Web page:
By Jeff Keeling
(This is the third in a series on the Cane Notch archaeological site and subsequent studies. The site is located in Washington County in 12 acres of bottomland along the Nolichucky River. Its first field school and dig occurred in December 2015 and January 2016. What is anticipated to be years of research is just commencing. This article highlights the involvement on non-professional “avocational” volunteers in the dig.)
A pale winter sun threw sharp shadows on the rectangular pit as S.D. Dean, shovel in hand, meticulously sliced through mere centimeters of soil. Small walls rose smooth and at perfect angles as a centuries-old Cherokee house was unearthed, with the dirt soon to be troweled and sifted for treasures.
When professional archaeologist Dr. Jay Franklin wants a pit’s excavation to be top-notch, he’s apt to turn to an amateur. Dean, though, is not just any amateur.
“He’s just hands down the finest excavator I’ve ever been around, and I’ve been doing archaeology for 25 years,” Franklin said Sunday of Dean, two weeks after the initial Cane Notch field school wrapped up. “It’s just not really close.”
Dean, a lifelong Tri-Citian, joined numerous other amateur volunteers – of varying levels of experience – on the Cane Notch dig. He put his excavation and other skills to good use during the experience, and Franklin said the dig results were the better for it.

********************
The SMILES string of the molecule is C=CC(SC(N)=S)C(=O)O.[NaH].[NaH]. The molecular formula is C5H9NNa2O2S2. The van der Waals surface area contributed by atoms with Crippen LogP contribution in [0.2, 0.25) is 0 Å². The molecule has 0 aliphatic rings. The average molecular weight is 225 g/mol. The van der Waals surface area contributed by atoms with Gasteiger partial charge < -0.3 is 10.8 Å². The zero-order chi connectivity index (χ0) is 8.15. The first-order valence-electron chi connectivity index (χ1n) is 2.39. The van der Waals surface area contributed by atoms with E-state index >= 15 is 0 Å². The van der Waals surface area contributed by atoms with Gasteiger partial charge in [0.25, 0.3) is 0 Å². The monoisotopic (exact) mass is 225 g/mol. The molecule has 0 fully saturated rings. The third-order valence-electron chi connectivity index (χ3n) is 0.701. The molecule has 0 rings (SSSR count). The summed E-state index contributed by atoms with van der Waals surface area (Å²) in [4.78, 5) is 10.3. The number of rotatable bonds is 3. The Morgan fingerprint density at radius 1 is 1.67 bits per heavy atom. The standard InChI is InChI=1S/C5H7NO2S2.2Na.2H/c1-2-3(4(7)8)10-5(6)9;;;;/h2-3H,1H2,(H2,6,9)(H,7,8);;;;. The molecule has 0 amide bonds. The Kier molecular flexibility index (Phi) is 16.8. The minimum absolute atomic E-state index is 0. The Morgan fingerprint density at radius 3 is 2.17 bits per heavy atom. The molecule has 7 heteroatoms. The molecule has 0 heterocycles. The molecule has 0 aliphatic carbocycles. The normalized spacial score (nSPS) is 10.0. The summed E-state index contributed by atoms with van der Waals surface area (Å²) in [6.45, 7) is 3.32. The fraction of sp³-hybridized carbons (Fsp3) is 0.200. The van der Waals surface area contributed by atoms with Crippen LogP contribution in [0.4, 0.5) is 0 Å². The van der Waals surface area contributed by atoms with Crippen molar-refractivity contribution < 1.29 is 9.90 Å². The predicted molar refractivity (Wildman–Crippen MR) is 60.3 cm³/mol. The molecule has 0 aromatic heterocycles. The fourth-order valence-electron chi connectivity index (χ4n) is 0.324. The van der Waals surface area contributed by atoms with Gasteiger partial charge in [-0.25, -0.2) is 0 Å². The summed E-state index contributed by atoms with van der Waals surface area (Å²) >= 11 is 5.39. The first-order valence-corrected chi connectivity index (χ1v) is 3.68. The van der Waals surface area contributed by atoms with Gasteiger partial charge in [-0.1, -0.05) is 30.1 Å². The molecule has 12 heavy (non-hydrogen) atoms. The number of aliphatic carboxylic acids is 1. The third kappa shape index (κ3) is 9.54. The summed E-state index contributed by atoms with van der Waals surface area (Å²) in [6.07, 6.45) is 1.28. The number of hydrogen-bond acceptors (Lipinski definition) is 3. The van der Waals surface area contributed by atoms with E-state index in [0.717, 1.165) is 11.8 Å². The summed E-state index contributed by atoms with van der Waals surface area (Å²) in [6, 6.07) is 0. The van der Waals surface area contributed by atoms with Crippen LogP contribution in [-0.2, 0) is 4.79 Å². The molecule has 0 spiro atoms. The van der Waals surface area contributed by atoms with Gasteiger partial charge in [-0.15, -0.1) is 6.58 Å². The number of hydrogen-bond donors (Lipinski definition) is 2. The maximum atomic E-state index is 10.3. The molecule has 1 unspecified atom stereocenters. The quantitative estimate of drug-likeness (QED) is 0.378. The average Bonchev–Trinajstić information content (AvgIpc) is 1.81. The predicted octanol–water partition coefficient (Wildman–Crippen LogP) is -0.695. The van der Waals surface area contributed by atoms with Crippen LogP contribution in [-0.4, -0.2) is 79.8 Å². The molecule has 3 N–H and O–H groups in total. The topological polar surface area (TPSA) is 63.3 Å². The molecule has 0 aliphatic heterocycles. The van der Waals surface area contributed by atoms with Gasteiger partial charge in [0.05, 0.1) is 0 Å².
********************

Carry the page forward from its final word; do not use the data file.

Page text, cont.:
“Technically, with a trowel, with a shovel, his attention to detail, all are impressive,” Franklin said. “A lot of people who are meticulous don’t move a lot of dirt. S.D. Can do both. He can move a lot of dirt and then he doesn’t miss a thing. When he’s done it looks like a sculptor did it.”
Among the avocational set on the dig, Dean was joined by the likes of Alice Salyer, another local but with no previous experience, and Sean Kelly and Max Wareham – an Illinois landscape company owner and a Massachusetts musician, respectively. Along with the undergraduates, grad students and other professional archaeologists, it all made for a merry band, Franklin said.
“When you talk about these different people, they’re coming to it for different reasons, some of them just for the experience, some of them to answer some questions they’re just curious about, and some of them, like Alice, to see, ‘hey, do I like this, is this something I might want to do more of?’”
In the case of the travelers, Franklin said bonds definitely develop.
“You’re not just working with people but you’re sharing a house, or a bunkhouse, you’re sharing meals with them, taking field trips, sitting around having a couple beers solving the world’s problems. You form some bonds there that sometimes I think it’s difficult to relate to people who haven’t had those kinds of experiences.”
Most people who want to take a whirl at helping an archaeological project have a decent chance of doing so, Franklin said. There are societies across the U.S., including some in Tennessee, that help people stay abreast of opportunities. The U.S. Forest Service’s “Passport in Time” program is an example of an ongoing series of such opportunities.